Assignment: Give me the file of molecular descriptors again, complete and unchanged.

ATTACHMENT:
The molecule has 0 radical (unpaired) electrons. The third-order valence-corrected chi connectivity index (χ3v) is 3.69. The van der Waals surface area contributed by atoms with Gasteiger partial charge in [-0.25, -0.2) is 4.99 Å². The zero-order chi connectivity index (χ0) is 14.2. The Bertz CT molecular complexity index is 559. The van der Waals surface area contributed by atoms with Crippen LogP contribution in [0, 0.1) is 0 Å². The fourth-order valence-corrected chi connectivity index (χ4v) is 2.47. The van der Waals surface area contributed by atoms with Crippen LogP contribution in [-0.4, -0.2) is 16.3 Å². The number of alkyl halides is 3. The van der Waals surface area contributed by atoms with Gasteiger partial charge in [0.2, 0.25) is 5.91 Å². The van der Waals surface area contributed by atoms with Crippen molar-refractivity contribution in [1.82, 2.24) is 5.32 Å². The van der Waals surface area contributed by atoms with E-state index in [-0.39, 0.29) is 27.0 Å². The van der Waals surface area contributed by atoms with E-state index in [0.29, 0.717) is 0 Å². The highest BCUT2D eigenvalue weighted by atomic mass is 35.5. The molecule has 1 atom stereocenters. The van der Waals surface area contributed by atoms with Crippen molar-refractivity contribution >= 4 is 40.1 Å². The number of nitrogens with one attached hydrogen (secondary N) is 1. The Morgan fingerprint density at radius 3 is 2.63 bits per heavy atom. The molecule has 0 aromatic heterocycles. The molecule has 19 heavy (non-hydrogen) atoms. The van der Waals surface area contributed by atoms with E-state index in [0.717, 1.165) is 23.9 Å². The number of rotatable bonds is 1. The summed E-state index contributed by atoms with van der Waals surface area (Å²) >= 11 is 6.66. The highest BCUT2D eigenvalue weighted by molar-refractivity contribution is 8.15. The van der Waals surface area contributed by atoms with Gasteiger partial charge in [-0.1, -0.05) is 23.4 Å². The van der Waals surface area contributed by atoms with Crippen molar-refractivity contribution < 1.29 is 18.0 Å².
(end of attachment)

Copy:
The molecule has 0 radical (unpaired) electrons. The third-order valence-corrected chi connectivity index (χ3v) is 3.69. The van der Waals surface area contributed by atoms with Gasteiger partial charge in [-0.25, -0.2) is 4.99 Å². The zero-order chi connectivity index (χ0) is 14.2. The Bertz CT molecular complexity index is 559. The van der Waals surface area contributed by atoms with Crippen LogP contribution in [0, 0.1) is 0 Å². The fourth-order valence-corrected chi connectivity index (χ4v) is 2.47. The van der Waals surface area contributed by atoms with Crippen LogP contribution in [-0.4, -0.2) is 16.3 Å². The number of alkyl halides is 3. The van der Waals surface area contributed by atoms with Gasteiger partial charge in [0.2, 0.25) is 5.91 Å². The van der Waals surface area contributed by atoms with Crippen molar-refractivity contribution in [1.82, 2.24) is 5.32 Å². The van der Waals surface area contributed by atoms with E-state index in [-0.39, 0.29) is 27.0 Å². The van der Waals surface area contributed by atoms with E-state index in [0.29, 0.717) is 0 Å². The highest BCUT2D eigenvalue weighted by atomic mass is 35.5. The molecule has 1 atom stereocenters. The van der Waals surface area contributed by atoms with Crippen molar-refractivity contribution >= 4 is 40.1 Å². The number of nitrogens with one attached hydrogen (secondary N) is 1. The Morgan fingerprint density at radius 3 is 2.63 bits per heavy atom. The molecule has 0 aromatic heterocycles. The molecule has 19 heavy (non-hydrogen) atoms. The van der Waals surface area contributed by atoms with E-state index in [0.717, 1.165) is 23.9 Å². The number of rotatable bonds is 1. The summed E-state index contributed by atoms with van der Waals surface area (Å²) >= 11 is 6.66. The highest BCUT2D eigenvalue weighted by molar-refractivity contribution is 8.15. The van der Waals surface area contributed by atoms with Gasteiger partial charge in [-0.1, -0.05) is 23.4 Å². The van der Waals surface area contributed by atoms with Crippen molar-refractivity contribution < 1.29 is 18.0 Å².